Some interesting insights from this episode:

  • The definition of success is the rewards we earn from the communities we belong to. While your performance is about you, your success is about us.  It’s what we as a community acknowledge and value.
  • The first law of success is that performance often drives success but when performance can’t be measured, networks drive success.
  • The second law of success is that performance is bounded but success is unbounded. Marginal differences in performance may lead to order of magnitude differences in success (fame, fortune, recognition, etc.).
  • The third law of success if that prior success will increase the odds of future success. It is the law behind why the rich get richer and the powerful stay that way.
  • The fourth law of success is that while team success requires diversity and balance, a single individual will inevitably receive credit for the group’s achievements.
  • For performance oriented teams, diversity and empathy are the most critical success factors while for innovation oriented teams, leadership is most important.
  • The fifth law of success is that with persistence, success can come at any time. Your ability to succeed neither declines nor improves with age.

Clint Harp and his wife Kelly own their own handmade furniture design business Harp Design in Waco Tx.  He was formerly a regularly recurring guest in the hit TV show Fixer Upper and currently stars in his own television series called Wood Work. His new book is called Handcrafted: A Woodworker’s Story

 

Some interesting insights from this episode:

 

  • Sometimes we may hang on to a dream for too long. His original dream was to be a musician but eventually realized that he didn’t have the talent and had to accept that his life’s plan lay elsewhere.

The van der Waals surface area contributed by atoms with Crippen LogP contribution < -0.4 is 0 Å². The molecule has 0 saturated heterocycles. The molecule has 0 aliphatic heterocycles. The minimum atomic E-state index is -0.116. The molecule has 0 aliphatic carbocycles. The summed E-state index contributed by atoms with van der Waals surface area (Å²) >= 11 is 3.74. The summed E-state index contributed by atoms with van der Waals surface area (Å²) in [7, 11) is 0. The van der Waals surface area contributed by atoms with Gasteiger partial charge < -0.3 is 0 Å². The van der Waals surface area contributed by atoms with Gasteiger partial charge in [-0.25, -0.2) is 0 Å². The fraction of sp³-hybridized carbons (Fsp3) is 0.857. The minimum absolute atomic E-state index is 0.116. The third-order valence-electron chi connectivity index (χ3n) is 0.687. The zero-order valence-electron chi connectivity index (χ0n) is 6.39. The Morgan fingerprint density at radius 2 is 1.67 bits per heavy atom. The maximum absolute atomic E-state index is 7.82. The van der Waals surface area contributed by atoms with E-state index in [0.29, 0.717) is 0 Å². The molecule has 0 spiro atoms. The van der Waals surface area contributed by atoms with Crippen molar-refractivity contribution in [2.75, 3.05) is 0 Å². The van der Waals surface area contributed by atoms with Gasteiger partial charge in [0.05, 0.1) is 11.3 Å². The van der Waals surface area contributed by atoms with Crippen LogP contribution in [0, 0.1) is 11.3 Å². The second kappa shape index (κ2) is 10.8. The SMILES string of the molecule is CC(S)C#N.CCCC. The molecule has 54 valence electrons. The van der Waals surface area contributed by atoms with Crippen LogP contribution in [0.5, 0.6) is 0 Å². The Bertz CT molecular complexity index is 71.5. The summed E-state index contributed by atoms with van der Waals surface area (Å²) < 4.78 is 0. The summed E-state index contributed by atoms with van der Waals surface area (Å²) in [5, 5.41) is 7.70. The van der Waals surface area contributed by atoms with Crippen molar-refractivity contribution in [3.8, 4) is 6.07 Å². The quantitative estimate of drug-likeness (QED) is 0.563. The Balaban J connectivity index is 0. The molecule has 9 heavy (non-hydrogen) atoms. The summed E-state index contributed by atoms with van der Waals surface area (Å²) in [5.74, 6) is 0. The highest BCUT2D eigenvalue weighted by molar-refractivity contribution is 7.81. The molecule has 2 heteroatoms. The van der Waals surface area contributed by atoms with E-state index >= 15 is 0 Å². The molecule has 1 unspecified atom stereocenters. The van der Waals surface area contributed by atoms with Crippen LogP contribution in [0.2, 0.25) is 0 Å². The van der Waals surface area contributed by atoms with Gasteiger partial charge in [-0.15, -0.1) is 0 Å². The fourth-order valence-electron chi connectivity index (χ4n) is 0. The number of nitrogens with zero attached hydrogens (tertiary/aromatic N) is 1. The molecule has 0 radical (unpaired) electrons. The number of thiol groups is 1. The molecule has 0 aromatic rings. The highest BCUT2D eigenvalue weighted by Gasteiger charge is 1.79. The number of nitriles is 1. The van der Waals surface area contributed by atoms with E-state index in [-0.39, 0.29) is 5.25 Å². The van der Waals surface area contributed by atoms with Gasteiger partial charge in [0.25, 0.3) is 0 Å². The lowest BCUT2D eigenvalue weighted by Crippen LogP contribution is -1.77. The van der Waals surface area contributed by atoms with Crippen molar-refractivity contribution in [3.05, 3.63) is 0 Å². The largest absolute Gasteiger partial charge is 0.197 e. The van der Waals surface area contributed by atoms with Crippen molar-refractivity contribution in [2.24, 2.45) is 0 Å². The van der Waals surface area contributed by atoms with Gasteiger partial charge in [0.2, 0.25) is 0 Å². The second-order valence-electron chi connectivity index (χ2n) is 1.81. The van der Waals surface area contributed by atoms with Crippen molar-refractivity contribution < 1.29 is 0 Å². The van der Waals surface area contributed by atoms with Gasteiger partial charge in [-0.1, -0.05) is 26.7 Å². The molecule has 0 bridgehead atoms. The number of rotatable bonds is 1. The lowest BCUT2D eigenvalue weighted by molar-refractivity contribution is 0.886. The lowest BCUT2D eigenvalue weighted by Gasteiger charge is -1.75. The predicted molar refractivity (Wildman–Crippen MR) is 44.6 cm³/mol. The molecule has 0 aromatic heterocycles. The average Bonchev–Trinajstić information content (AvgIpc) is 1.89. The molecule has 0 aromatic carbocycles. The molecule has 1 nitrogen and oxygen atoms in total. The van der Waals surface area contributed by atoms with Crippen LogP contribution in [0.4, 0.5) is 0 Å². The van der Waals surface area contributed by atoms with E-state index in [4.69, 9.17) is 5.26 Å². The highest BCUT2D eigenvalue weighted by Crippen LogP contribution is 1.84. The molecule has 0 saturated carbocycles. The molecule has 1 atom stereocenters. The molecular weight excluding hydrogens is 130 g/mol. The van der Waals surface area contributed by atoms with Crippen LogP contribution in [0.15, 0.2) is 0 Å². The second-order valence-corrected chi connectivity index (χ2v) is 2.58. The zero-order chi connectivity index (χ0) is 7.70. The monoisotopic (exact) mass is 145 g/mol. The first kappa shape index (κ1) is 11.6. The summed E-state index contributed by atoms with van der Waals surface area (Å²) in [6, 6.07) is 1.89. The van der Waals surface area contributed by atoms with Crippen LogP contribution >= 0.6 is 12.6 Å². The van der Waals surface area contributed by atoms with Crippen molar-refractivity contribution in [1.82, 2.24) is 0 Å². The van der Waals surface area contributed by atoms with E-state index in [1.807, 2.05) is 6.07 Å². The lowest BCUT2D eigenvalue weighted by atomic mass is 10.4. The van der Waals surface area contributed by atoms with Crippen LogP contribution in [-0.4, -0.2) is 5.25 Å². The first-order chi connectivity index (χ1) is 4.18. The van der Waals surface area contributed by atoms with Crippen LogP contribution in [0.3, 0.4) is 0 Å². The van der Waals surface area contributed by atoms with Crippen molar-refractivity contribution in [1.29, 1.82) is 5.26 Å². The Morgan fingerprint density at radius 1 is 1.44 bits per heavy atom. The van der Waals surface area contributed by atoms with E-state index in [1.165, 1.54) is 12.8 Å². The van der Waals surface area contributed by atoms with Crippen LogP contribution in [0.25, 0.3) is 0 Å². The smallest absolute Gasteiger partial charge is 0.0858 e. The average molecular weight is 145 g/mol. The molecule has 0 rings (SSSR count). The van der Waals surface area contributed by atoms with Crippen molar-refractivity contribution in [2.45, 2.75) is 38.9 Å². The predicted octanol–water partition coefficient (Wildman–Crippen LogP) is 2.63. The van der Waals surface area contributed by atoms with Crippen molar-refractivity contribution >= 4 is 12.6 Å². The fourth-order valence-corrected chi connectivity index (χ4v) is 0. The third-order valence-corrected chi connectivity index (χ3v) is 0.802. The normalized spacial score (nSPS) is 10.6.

• He quit a lucrative job in medical sales without any safety net to pursue his passion of building furniture.
  • Only by being 100% honest with his wife and admitting that he was struggling with his new furniture design business was he able to earn her trust and respect which allowed their marriage to grow stronger as a result.
  • Learn how a fortuitous encounter at a gas station would change the trajectory of his career and his life.
  • He had a few lucky breaks along the way but everyone does. It’s what do you do with those lucky breaks that’s so critical to success.
  • Learn how he became known as the dumpster-diving, reclaimed wood-loving carpenter.
  • “Looking at a pile of wood on my shop floor might be one of my favorite things to do. What might appear to be a mess is really a beautiful creation just waiting to be put together.”
  • “What I am is a journeyman. A dreamer. A kid who once sat at the base of a tree and imagined what was possible. A guy who now stands at the foot of the mountain trying to claw my way to the top, knowing there’s another peak right around the corner.”

Scott Hamilton is a retired figure skater and Olympic gold medalist. He won four consecutive U.S. championships from 1981–84, four consecutive World Championships from 1981–84 and a gold medal in the 1984 Olympics.  Since that time he has been a TV commentator, a motivational speaker, the founder of a skating academy, a cancer survivor and the founder of a cancer research center.  He is a New York Times bestselling author and his latest book is called Finish First: Winning Changes Everything.

 

Some interesting insights from this episode:

  • Finishing first doesn’t necessarily mean finishing first. Accomplishing whatever goal you set for yourself is a finish first moment.
  • “The only disability in life is a bad attitude.”
  • It was his mother’s passing that was the catalyst which woke him up and allowed him to take his skating to another level.
  • He gave away all his medals and trophies because he didn’t want to let them be an anchor to prevent him from moving forward.
  • All of the losing earlier in his career was actually great preparation for ultimately learning how to compete and win.
  • “Excellence is leveraging everything we have to live the best life we possibly can.”

Daniel Negreanua (aka “Kid Poker”) is a professional poker player who has won six World Series of Poker (WSOP) bracelets and two World Poker Tour (WPT) championship titles. The independent poker ranking service Global Poker Index (GPI) recognized Negreanu as the best poker player of the decade in 2014.  As of 2018, he is the 2nd biggest live tournament poker winner of all time, having accumulated over $39,500,000 in prize money. He is the only player in history to win WSOP Player of the Year twice.